“He who makes no memory of himself during his lifetime will have none after his death, and will be forgotten with the tolling of the final knell. Therefore, the money that I expend on perpetuating my memory will not be lost.”
—Holy Roman Emperor Maximilian I (1459–1519)
On view until January 5th 2020, “The Last Knight” at the Metropolitan Museum of Art is an extensive look at how Holy Roman Emperor Maximilian I amassed and displayed his power. Through various pieces of armor, many true works of art that were used in combat and for jousting tournaments by himself, his son, his grandson and members of his Court, an impressive story is told.
It is possible to spend several hours amid these splendors, thoroughly enjoying them.
Max’s steel gauntlets were made in Augsburg, Germany about 1490. His grandson, Holy Roman Emperor Charles V, brought them to Spain when he abdicated and retired to a monastery, where they are part of the collection of the Real Armería at Madrid.
Topping this steel and gold helmet from 1500, known as a sallet, is not a 16th-century manbun but a pomegranate. Max’s son, Philippe le Beau, whose helmet this was, married Juana la Loca, daughter of Ferdinand and Isabella, who reclaimed the last Moorish stronghold, Granada, Spanish for pomegranate.
Charles V was 12 years old when Grandfather Max ordered this ceremonial suit of armor of steel, copper and gold be made in Innsbruck and Augsburg.
Details of Charles V’s boyhood armor of 1512 show fretwork with the Cross of St. Andrew and emblems of the Order of the Golden Fleece.
Life at Max’s Court was not all blood sport; the Emperor, reportedly quite the twinkle toes on the dance floor, held masquerades following the tournaments. He is shown surveying his Court in this 1512 illustration.
Steel and copper were used to make this sallet in the late 15th century. Viennese craftsmen forged it for Max in one piece; the Emperor used it in the Joust of War.
Made in Innsbruck, Austria, where Max held Court, this 1515 suit of foot combat armor was a gift from the Emperor to Giuliano de’Medici (1453–1478), co-ruler of Florence and a younger brother to Pope Leo X (1475–1521).
Crafted for Max in Augsburg about 1495 this sallet, helmet, and bevor, chin protector, are unique because they combine both pieces that are usually separate.
Pointed, fluted, and embellished, this is the back of the previous helmet.
Max’s 1508, foot-combat armor is made of steel and copper; it is the only complete suit of this type of armor belonging to the Emperor to survive. It was fashioned in Arbois, Burgundy; Max was also Duke of Burgundy, which he came by through marriage to Mary, Duchess of Burgundy (1457–1482).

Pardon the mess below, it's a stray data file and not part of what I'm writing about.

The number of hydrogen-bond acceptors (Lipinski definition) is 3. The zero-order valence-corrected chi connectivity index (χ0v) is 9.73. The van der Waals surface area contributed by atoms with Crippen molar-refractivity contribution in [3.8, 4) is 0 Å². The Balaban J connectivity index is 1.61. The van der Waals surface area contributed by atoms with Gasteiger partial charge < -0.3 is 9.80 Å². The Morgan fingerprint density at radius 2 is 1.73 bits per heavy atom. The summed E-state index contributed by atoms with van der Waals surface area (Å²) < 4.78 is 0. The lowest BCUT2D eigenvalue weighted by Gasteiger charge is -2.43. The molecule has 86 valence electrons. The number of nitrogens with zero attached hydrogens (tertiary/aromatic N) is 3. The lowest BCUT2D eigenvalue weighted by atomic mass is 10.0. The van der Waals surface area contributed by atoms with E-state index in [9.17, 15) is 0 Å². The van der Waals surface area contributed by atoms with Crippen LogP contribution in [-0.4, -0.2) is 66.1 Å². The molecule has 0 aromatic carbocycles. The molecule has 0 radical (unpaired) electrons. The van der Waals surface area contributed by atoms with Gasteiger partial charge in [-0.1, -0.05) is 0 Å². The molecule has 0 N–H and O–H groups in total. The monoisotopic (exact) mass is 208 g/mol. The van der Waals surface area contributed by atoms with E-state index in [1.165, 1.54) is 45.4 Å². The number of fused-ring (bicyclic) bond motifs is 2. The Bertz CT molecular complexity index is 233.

Made of steel, gold and copper this armor was worn by Gaspare Sanseverino d’Aragona (1455 – 1519), an Italian mercenary military commander, for the Italian Joust of Peace, which he won, at Max’s Court.
Signore Fracasso, the Italian mercenary’s alias, gave his richly detailed armor to his host. Max had been injured in a previous joust, and the visitor competed against the Emperor’s jousting instructor.
Intended for use on the battlefield, this field armor was crafted of steel and copper in Augsburg between 1478 and 1480; the Emperor was 20 years of age when it was made.
Pointed footwear was all the rage among noblemen of 1479; and Max’s field armor, seen immediately above, imitates the style. As Duke of Burgundy, Max won a battle against the French, in which he demonstrated exceptional military leadership.
From the collection of the National Gallery in Washington, D.C., this illustrates a foot combat engagement from 1512. As dangerous as the reality must have been, the artistic interpretation is amusing.
Max presented this 71-pound bard, horse armor, to Henry VIII; it had been made in 1505 for himself or his son Philippe le Beau.
Notice the pomegranates, Max’s personal emblem. Made in what is modern-day Brussels, the bard is steel, and would have originally been fully silvered and gilded.
Read other articles of ours about art, in the permanent collection or part of a temporary exhibition, at The Met.
Greek Sculpture at The Met
Safe Haven in the Face of Destruction
Adam, His Fall and Rise
From the Closet of a Countess
What is Black and White and on the Wall?
Tiffany’s Stained Glass “Autumn”
Betrothed Dancers in Stained Glass
“Camp” at The Met
Art, architecture, and history combined with fascinating tales about NYC are the focus of all our guided walking tours. Through the winter our Subway Art Tours fill the calendar. Step aboard for an eye-opening ride through the museum at the core of the Big Apple.
ALL PHOTOS AND TEXT, EXCEPT CREDITED QUOTES, © THE AUTHOR 2019